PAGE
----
The Modern Diet & Our Need For Supplements
It’s easy to be sceptical of supplements, there’s so many out there on the market and it’s clear that some people are just looking to make money, without a worry of other’s well-being.
There’s also the argument that a lot of people reason with, that if they follow a healthy, balanced diet that supplements are not necessary. The truth is that our food just isn’t as nutritious as it used to be, from growing methods, to processing methods to make our food last longer, taste better and be safe to eat and our dietary patterns have also changed, resulting in a growing requirement of dietary supplementation.1
How Has Our Food Changed?
If you look at the nutrient analysis of vegetables from 50 years ago to today, the vitamin and mineral content has diminished, our soils aren’t as nutrient rich and as a result, neither are the crops produced.2 Foods are also available all year round, despite apples for example still being grown in the same seasons as before, so surely this must affect the nutritional content?3
Food that’s pasteurised to make it safe, will also have a diminished nutrient content, where heat treatment kills enzymes, vitamins and minerals, that are all beneficial to our health. As a result some foods are ‘fortified’, where these nutrients lost in the processing are re-added, but this isn’t the case with all foods.1
How Has Our Diet Changed?
Our dietary patterns have also changed, with a high volume of foods low in nutritional value consumed everyday and whilst these foods have their own negative components, they also act as ‘replacement’ foods to those we may have eaten if we didn’t have the processed food item. For example, if we eat a piece of cake, yes, we know it is high in fat, energy and sugar, but it also fills us up and potentially replaces a nutrient rich piece of fruit or other food.4 The foods we eat together also affect our absorption of nutrients, for example calcium can make iron less bioavailable to our bodies.5
Whilst supplements are supposed to be complimentary to a healthy, balanced diet and in no way a replacement, the requirement for them is undoubtedly growing and there is definitely an argument for the use of them in daily life.6
So What Supplements Should I Be Taking?
There is no ‘one size fits all’ for supplements, depending on your age, sex, health status and dietary type, the supplements you require will vary. But there are a few nutrients that as a nation we are chronically under-consuming and therefore some supplements that would be worth considering taking.6
As a nation consumption of oily fish is well below the recommendation of one portion a week, this means that we may be missing out on the all important essential fatty acids - omega 3’s. Omega 3’s are important for our heart health, but their importance stretches from cell composition to brain health.7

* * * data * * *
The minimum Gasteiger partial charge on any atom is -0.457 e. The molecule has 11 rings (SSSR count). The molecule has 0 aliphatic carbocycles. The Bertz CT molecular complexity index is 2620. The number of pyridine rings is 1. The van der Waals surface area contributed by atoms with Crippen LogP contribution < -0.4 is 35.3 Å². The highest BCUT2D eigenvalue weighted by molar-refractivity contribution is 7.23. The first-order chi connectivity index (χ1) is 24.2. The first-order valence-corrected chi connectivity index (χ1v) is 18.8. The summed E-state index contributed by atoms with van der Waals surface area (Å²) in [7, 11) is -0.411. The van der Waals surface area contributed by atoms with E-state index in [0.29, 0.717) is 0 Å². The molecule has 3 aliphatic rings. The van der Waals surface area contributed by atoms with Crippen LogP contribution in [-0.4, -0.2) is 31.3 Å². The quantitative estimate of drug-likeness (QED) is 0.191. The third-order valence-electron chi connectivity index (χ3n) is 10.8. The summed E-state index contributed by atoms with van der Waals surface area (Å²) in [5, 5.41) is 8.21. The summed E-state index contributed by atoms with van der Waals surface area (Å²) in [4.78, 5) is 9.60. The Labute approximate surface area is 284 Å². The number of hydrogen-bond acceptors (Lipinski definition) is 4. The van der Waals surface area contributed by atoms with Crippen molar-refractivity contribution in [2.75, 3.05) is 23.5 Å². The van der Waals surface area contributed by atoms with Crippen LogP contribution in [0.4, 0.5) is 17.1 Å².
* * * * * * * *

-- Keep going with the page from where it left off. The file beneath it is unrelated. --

It is recommended that adults, regardless of age consume 10mcg vitamin D each day; currently 1/5 of adults have a low vitamin D status. Vitamin D is essential for the absorption of calcium, as well as being important to our brain chemistry. From April-Late September we can synthesise vitamin D from sunlight, however our bodies can’t produce vitamin D from October-March, so with limited dietary sources available, a supplement is required.8
Many individuals in the UK aren’t getting enough iron, iron is needed to produce red blood cells which carry oxygen around our bodies, without enough iron our bodies struggle to get enough oxygen to our cells which can lead us to feel fatigued and lethargic.9
Pregnant women are advised to take a folic acid supplement, whilst many people know the link between folic acid and pregnancy, many don’t realise that for maximum benefits in preventing neural tube defects, it is recommended from pre-conception to the end of the first trimester.10
Whilst typically rare, if you follow a plant based diet, void of animal products, B12 deficiencies can occur and you may need to consume a vitamin B12 supplement, essential for your nervous system. A common symptom of B12 deficiency is tingly hands and limbs, but there are many others too! Vegans will also need to consume sufficient Omega 3’s and vitamin D and whilst many sources aren’t suitable, there are supplements out there and vegans definitely shouldn’t skip out on these all-important nutrients!11
So, whilst supplements aren’t meant to replace a nutritious, balanced diet, they are becoming increasingly important component alongside, to ensure we are nourishing our bodies and we can thrive. Supplements can also be therapeutic to a number of health conditions and to the symptoms they may present.6
Our supplements here at Oxford Vitality are made in-house by our production team and formulated by our own nutritionists, who only use the best suppliers and the highest quality ingredients for our supplements. We also hold an ISO 22,000 food safety certification, so you can be sure of the quality and high standard of our products and we are recognised as an ethical company. If you have any questions about the products you should be taking, a qualified nutritionist is here to assist you, in getting the best supplement for your requirements.
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